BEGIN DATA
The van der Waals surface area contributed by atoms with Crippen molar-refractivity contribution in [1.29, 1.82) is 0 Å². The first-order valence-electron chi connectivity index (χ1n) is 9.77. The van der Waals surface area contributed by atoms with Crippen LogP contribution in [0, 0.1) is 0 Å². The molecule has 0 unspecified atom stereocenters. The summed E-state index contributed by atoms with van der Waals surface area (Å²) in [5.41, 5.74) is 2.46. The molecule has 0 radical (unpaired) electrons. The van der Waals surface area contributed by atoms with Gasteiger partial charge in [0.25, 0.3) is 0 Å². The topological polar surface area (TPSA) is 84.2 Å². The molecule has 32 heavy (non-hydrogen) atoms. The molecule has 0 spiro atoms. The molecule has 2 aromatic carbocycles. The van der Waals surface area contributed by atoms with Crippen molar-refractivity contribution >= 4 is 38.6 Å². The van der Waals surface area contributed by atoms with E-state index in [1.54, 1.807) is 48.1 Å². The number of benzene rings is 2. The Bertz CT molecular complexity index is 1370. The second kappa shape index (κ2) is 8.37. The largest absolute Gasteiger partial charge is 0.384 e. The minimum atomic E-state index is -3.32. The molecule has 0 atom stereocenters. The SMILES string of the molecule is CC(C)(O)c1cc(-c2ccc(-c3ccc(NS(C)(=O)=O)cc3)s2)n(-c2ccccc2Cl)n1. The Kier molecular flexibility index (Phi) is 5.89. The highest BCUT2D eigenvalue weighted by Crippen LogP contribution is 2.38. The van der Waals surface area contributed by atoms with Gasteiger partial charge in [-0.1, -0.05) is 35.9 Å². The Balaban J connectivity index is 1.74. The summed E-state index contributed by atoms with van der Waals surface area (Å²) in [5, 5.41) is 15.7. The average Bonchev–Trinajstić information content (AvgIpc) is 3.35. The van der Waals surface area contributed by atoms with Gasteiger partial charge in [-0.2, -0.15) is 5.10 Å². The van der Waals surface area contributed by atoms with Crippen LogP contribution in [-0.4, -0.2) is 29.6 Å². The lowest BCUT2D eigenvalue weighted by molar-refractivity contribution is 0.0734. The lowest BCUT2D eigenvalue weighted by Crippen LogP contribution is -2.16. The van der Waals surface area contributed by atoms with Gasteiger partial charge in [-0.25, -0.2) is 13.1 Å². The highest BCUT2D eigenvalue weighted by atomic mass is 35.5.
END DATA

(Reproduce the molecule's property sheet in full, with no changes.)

The van der Waals surface area contributed by atoms with Crippen molar-refractivity contribution in [1.29, 1.82) is 0 Å². The first-order valence-electron chi connectivity index (χ1n) is 9.77. The van der Waals surface area contributed by atoms with Crippen LogP contribution in [0, 0.1) is 0 Å². The molecule has 0 unspecified atom stereocenters. The summed E-state index contributed by atoms with van der Waals surface area (Å²) in [5.41, 5.74) is 2.46. The molecule has 0 radical (unpaired) electrons. The van der Waals surface area contributed by atoms with Gasteiger partial charge in [0.25, 0.3) is 0 Å². The topological polar surface area (TPSA) is 84.2 Å². The molecule has 32 heavy (non-hydrogen) atoms. The molecule has 0 spiro atoms. The molecule has 2 aromatic carbocycles. The van der Waals surface area contributed by atoms with Crippen molar-refractivity contribution >= 4 is 38.6 Å². The van der Waals surface area contributed by atoms with E-state index in [1.54, 1.807) is 48.1 Å². The number of benzene rings is 2. The Bertz CT molecular complexity index is 1370. The second kappa shape index (κ2) is 8.37. The largest absolute Gasteiger partial charge is 0.384 e. The minimum atomic E-state index is -3.32. The molecule has 0 atom stereocenters. The SMILES string of the molecule is CC(C)(O)c1cc(-c2ccc(-c3ccc(NS(C)(=O)=O)cc3)s2)n(-c2ccccc2Cl)n1. The Kier molecular flexibility index (Phi) is 5.89. The highest BCUT2D eigenvalue weighted by Crippen LogP contribution is 2.38. The van der Waals surface area contributed by atoms with Gasteiger partial charge in [-0.1, -0.05) is 35.9 Å². The Balaban J connectivity index is 1.74. The summed E-state index contributed by atoms with van der Waals surface area (Å²) in [5, 5.41) is 15.7. The average Bonchev–Trinajstić information content (AvgIpc) is 3.35. The van der Waals surface area contributed by atoms with Gasteiger partial charge in [-0.2, -0.15) is 5.10 Å². The van der Waals surface area contributed by atoms with Crippen LogP contribution in [-0.4, -0.2) is 29.6 Å². The lowest BCUT2D eigenvalue weighted by molar-refractivity contribution is 0.0734. The lowest BCUT2D eigenvalue weighted by Crippen LogP contribution is -2.16. The van der Waals surface area contributed by atoms with Gasteiger partial charge in [-0.25, -0.2) is 13.1 Å². The highest BCUT2D eigenvalue weighted by atomic mass is 35.5.